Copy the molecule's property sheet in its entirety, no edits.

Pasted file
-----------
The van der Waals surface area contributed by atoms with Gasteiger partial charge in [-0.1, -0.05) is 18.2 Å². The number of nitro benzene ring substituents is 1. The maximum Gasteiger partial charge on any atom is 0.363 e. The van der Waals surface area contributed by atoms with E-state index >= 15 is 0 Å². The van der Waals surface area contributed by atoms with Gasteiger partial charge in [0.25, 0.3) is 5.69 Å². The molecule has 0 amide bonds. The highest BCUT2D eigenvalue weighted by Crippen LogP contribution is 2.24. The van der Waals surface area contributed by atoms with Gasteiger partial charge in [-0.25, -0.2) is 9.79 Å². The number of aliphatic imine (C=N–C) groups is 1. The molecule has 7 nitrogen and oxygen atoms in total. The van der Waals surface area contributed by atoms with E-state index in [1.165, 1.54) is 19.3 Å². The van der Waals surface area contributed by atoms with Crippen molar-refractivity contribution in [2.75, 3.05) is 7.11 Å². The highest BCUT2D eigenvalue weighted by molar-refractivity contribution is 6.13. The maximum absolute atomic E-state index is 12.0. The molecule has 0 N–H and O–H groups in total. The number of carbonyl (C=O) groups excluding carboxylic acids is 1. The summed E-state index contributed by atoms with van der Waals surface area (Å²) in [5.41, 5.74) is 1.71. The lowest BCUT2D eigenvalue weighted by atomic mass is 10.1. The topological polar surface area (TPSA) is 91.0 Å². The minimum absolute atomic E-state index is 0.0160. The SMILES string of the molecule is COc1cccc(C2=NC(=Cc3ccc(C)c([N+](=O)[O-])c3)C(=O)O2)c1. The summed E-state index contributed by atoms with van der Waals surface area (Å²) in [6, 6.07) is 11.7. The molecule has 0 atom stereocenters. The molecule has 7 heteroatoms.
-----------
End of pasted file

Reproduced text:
The van der Waals surface area contributed by atoms with Gasteiger partial charge in [-0.1, -0.05) is 18.2 Å². The number of nitro benzene ring substituents is 1. The maximum Gasteiger partial charge on any atom is 0.363 e. The van der Waals surface area contributed by atoms with E-state index >= 15 is 0 Å². The van der Waals surface area contributed by atoms with Gasteiger partial charge in [0.25, 0.3) is 5.69 Å². The molecule has 0 amide bonds. The highest BCUT2D eigenvalue weighted by Crippen LogP contribution is 2.24. The van der Waals surface area contributed by atoms with Gasteiger partial charge in [-0.25, -0.2) is 9.79 Å². The number of aliphatic imine (C=N–C) groups is 1. The molecule has 7 nitrogen and oxygen atoms in total. The van der Waals surface area contributed by atoms with E-state index in [1.165, 1.54) is 19.3 Å². The van der Waals surface area contributed by atoms with Crippen molar-refractivity contribution in [2.75, 3.05) is 7.11 Å². The highest BCUT2D eigenvalue weighted by molar-refractivity contribution is 6.13. The maximum absolute atomic E-state index is 12.0. The molecule has 0 N–H and O–H groups in total. The number of carbonyl (C=O) groups excluding carboxylic acids is 1. The summed E-state index contributed by atoms with van der Waals surface area (Å²) in [5.41, 5.74) is 1.71. The lowest BCUT2D eigenvalue weighted by atomic mass is 10.1. The topological polar surface area (TPSA) is 91.0 Å². The minimum absolute atomic E-state index is 0.0160. The SMILES string of the molecule is COc1cccc(C2=NC(=Cc3ccc(C)c([N+](=O)[O-])c3)C(=O)O2)c1. The summed E-state index contributed by atoms with van der Waals surface area (Å²) in [6, 6.07) is 11.7. The molecule has 0 atom stereocenters. The molecule has 7 heteroatoms.